Bridging the Digital Divide: Wi-Fi Hot Spots as a Means of Digital Equity
Hansen, Mary Anne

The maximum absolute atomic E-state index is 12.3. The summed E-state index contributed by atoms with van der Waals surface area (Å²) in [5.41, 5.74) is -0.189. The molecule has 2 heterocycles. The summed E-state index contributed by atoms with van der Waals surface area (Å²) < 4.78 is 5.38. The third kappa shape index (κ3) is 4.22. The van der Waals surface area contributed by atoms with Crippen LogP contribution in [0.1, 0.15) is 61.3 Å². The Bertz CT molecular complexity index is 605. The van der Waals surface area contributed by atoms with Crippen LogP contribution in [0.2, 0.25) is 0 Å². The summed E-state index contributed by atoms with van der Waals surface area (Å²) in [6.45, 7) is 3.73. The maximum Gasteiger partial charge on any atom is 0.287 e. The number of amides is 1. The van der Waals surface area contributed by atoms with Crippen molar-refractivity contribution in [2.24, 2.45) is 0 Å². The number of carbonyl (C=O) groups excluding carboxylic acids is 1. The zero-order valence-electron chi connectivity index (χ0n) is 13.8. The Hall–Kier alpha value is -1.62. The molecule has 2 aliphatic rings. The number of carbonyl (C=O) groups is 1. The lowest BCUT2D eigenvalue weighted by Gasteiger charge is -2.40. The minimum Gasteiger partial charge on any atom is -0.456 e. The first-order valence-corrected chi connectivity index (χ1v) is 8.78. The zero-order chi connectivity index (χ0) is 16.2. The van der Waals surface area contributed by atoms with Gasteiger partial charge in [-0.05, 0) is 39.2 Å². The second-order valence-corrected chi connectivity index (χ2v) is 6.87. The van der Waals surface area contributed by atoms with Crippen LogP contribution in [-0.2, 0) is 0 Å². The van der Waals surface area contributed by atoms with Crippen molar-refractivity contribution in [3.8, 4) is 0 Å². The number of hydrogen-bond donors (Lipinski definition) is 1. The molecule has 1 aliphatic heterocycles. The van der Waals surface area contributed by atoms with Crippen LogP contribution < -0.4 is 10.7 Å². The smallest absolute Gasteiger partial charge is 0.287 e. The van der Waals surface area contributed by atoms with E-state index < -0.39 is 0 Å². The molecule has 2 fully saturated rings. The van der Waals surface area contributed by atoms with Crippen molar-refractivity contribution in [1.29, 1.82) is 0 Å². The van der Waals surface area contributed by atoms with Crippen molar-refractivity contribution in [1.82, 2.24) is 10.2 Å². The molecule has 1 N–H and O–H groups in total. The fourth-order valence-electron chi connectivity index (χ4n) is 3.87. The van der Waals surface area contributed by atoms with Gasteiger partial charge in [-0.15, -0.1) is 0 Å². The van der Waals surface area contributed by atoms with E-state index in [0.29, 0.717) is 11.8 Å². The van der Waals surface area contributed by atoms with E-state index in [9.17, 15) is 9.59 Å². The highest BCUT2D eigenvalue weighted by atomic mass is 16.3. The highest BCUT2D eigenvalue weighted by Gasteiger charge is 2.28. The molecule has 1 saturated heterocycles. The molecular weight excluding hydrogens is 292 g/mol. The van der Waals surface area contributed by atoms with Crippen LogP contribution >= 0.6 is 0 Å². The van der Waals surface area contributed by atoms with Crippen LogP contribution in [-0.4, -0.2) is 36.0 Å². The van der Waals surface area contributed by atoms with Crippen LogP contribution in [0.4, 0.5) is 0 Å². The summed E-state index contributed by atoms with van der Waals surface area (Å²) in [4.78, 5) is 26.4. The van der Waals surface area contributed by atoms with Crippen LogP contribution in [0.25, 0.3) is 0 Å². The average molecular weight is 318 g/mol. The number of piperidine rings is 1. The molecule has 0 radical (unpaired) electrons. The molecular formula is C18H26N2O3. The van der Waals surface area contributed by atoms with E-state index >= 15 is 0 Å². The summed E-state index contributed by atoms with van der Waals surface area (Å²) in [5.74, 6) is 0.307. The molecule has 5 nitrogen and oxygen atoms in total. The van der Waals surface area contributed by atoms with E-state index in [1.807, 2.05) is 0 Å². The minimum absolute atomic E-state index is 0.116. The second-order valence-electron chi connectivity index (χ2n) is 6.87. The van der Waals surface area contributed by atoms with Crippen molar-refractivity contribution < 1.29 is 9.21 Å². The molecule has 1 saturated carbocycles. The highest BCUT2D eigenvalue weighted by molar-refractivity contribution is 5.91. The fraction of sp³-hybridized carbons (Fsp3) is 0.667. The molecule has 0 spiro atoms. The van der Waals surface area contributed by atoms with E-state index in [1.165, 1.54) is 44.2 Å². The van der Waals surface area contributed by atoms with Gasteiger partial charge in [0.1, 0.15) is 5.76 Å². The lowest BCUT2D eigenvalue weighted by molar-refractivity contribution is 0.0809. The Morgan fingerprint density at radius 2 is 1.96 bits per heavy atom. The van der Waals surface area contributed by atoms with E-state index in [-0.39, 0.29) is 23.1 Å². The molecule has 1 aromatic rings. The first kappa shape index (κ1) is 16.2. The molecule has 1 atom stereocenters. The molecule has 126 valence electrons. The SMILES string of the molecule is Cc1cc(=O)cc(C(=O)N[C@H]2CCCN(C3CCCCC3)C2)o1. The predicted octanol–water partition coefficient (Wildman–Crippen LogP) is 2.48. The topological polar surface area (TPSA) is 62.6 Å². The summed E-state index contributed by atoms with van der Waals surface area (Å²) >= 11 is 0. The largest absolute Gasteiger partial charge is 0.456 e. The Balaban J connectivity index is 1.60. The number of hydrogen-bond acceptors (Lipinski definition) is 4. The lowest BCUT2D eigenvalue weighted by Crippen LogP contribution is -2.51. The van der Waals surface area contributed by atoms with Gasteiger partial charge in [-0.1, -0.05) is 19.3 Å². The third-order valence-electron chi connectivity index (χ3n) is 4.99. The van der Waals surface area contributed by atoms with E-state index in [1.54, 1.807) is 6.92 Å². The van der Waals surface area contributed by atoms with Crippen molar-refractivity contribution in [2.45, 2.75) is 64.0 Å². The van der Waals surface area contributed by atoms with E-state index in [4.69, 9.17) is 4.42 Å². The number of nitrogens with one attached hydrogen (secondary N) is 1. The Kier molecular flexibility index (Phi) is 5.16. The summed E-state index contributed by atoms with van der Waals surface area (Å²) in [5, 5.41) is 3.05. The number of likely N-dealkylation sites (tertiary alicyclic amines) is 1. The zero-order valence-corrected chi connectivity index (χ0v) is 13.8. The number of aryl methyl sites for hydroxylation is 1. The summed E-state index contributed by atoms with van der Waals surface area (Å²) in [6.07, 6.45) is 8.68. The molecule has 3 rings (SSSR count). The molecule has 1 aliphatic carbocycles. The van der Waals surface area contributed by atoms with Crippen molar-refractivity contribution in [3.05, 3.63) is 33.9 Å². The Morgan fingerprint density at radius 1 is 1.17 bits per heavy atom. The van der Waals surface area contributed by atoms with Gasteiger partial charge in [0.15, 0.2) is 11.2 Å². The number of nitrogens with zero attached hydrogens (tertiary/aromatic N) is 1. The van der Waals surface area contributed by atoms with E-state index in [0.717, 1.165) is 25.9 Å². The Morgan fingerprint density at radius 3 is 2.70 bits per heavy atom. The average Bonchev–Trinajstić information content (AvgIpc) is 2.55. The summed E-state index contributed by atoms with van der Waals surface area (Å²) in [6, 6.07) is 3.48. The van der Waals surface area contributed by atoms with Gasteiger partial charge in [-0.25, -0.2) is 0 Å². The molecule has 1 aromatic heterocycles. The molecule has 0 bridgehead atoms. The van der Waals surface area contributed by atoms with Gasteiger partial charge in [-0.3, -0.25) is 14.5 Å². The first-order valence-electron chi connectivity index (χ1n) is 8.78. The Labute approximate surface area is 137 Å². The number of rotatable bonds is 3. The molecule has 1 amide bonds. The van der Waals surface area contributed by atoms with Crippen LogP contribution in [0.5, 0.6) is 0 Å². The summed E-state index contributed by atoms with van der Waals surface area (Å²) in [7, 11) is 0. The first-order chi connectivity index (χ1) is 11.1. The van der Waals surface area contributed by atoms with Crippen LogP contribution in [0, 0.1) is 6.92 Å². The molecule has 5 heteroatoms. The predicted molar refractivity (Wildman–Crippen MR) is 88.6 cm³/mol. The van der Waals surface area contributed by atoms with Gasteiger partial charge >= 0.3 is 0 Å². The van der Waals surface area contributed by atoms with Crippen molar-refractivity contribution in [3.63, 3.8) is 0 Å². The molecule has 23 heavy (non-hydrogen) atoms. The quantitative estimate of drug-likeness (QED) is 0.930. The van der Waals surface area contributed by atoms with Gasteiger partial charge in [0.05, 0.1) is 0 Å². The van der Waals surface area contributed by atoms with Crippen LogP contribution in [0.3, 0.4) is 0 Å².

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Many areas of the United States still fall short of digital equity and inclusion, defined as the ability of individuals to access and use information and communication technologies to participate fully in society, democracy, and the economy.1 This is especially true in Montana, the authors’ rural state. Only 63.6 percent of Montana citizens have broadband access, and the average cost of the Internet is $91.54 per month—the third highest in the nation.2 The seven American Indian reservations in the state face even more barriers to access, with some having as low as 23 percent of the population with access to broadband.3 The lack of high-speed Internet coupled with the increase of remote learning (and remote work) added stress to many college and university students’ lives as they struggled to complete their coursework during the COVID-19 pandemic. Though no campus entity gathers information about student Internet access, the Montana State University Office of Planning & Analysis reports that 61 percent of the university’s students are Montana residents, and so many face access challenges similar to the rest of the state’s population.4 To ease the digital divide and improve students’ academic success, two Montana State University librarians wrote a successful grant proposal to purchase Wi-Fi hot spots to loan to students with poor or no Internet access. The hot spots were offered to students with high need on medium to long-term checkouts and were initially marketed to programs and services on campus that work closely with underrepresented students.